Despite life-altering injury at age 20, Riley continues to reach for the stars
When she takes the stage at South Oakland Shelter’s annual gala Saturday night, Alexandria T. Riley will dance – for a whole host of reasons.
She’ll dance for the enjoyment of guests. She’ll dance for South Oakland Shelter’s efforts to fight homelessness in metro Detroit. And she’ll dance for the satisfaction in knowing she can – and she did.
“I’m terrified,” says Riley, who admits it’s been 20 years since she last took dance classes. “But it’s for a great cause. Homelessness is such a big problem especially in urban areas like metro Detroit.”
“To be part of an event with an organization that is at the forefront of the problem was something I couldn’t pass up.”
Any of the contestants in SOS’s 10th annual Dancing with the Detroit Stars will tell you it takes courage, hard work and support – all of which Riley has relied on for years.
The Pontiac native is the chief development officer for the City of Pontiac. She’s a writer, a business owner and a passionate community supporter. She’s also an amputee.
On Saturday night, Riley and her professional dance partner Nick will waltz to Aretha Franklin’s “You Make Me Feel Like a Natural Woman” – a fitting song for a wonder woman with a prosthetic leg who even ran for mayor last year.
“We’ll be paying tribute to the Queen of Soul,” she says.
An unexpected turn
Nothing has come easy for Riley since her life-altering accident 12 years ago.
She was just 20 years old when life as she knew it came to a halt. Riley was heading back to U-M Flint, where she was studying public policy and business, when her car was forced into the median on I-75 and then flipped four times.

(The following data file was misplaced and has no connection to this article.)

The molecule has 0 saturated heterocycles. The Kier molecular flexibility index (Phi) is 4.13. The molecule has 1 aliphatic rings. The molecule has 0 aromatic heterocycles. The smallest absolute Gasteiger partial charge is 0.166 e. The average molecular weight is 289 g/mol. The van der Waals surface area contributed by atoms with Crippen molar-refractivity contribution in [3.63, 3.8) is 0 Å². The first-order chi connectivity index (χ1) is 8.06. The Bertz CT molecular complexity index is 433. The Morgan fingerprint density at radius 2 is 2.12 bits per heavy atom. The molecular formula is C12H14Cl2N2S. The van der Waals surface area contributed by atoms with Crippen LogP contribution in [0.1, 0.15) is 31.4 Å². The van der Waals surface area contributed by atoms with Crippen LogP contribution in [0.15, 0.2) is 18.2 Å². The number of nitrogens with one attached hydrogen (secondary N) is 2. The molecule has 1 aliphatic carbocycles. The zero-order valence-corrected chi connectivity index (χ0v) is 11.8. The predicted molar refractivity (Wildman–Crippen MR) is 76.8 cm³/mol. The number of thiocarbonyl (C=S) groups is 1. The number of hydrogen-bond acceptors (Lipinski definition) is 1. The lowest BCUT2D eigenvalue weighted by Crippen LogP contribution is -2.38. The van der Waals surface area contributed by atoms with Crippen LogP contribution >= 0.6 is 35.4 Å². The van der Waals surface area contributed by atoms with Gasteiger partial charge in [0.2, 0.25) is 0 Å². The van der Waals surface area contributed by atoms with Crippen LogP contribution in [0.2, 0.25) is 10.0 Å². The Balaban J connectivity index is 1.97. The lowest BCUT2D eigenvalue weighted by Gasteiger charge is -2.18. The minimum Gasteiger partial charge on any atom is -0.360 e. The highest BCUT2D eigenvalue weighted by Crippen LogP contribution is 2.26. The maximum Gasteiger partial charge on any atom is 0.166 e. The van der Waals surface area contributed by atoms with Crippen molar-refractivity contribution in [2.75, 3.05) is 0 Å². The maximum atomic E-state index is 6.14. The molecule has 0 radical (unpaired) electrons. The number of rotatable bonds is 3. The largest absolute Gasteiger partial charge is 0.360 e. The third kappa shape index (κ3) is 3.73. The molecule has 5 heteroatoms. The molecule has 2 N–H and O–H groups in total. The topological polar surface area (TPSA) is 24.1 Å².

“I was hanging out of the sunroof for the first three flips. On the fourth, I was thrown from the vehicle,” she recalls.
Her ankle was crushed in the wreck. The nerves to her foot were severed.
“I couldn’t feel my toes,” she says.
With such extensive damage, doctors said her lower leg could not be saved.
“As a woman you focus on appearance and activeness. I was a tennis player and liked wearing high heels and dresses,” Riley says. “And I remember thinking, ‘What happens now?’”
As she sat for weeks in her hospital bed, struggling to come to terms with the loss of her leg, the medical bills began to mount. Riley had no health insurance at the time, and the costs were staggering. But her family rallied around her, helping whenever and wherever they could.
“I had $350,000 in medical bills,” Riley said. “My mom had to scramble to get me a [prosthetic] leg.”
She says the support she received from family, friends and other amputees played a major role in her path to recovery.
“I was truly blessed.”
Dancing with the Detroit Stars will be yet another challenge for Riley, but it’s one she is excited and honored to undertake.
“Everything I’ve accomplished has come from buckling down and working hard,” she says. And her upcoming dance performance will be no exception.
Despite the fact that her mother is a former Pistons cheerleader and founded Riley’s Dance Theatre in Pontiac, Riley says dance had never really been her thing. As a youngster she was much more interested in writing.
“I was a [young] girl writing for newspapers and working on cable access shows,” she says, adding that she was thankful it all got her out of dance class.
But practicing for Saturday’s performance has been different for Riley.
She’s been training at Arthur Murray dance studio in Royal Oak for three weeks and says the experience has been amazing. And when she glides across the stage during the competition, her mom and others will be there cheering her on.
“Everything really has come full circle,” she says.
Join us for the 10th annual Dancing With the Detroit Stars, Saturday, Nov. 17 at the Townsend Hotel in Birmingham. Purchase tickets here: https://my.southoaklandshelter.org/dancing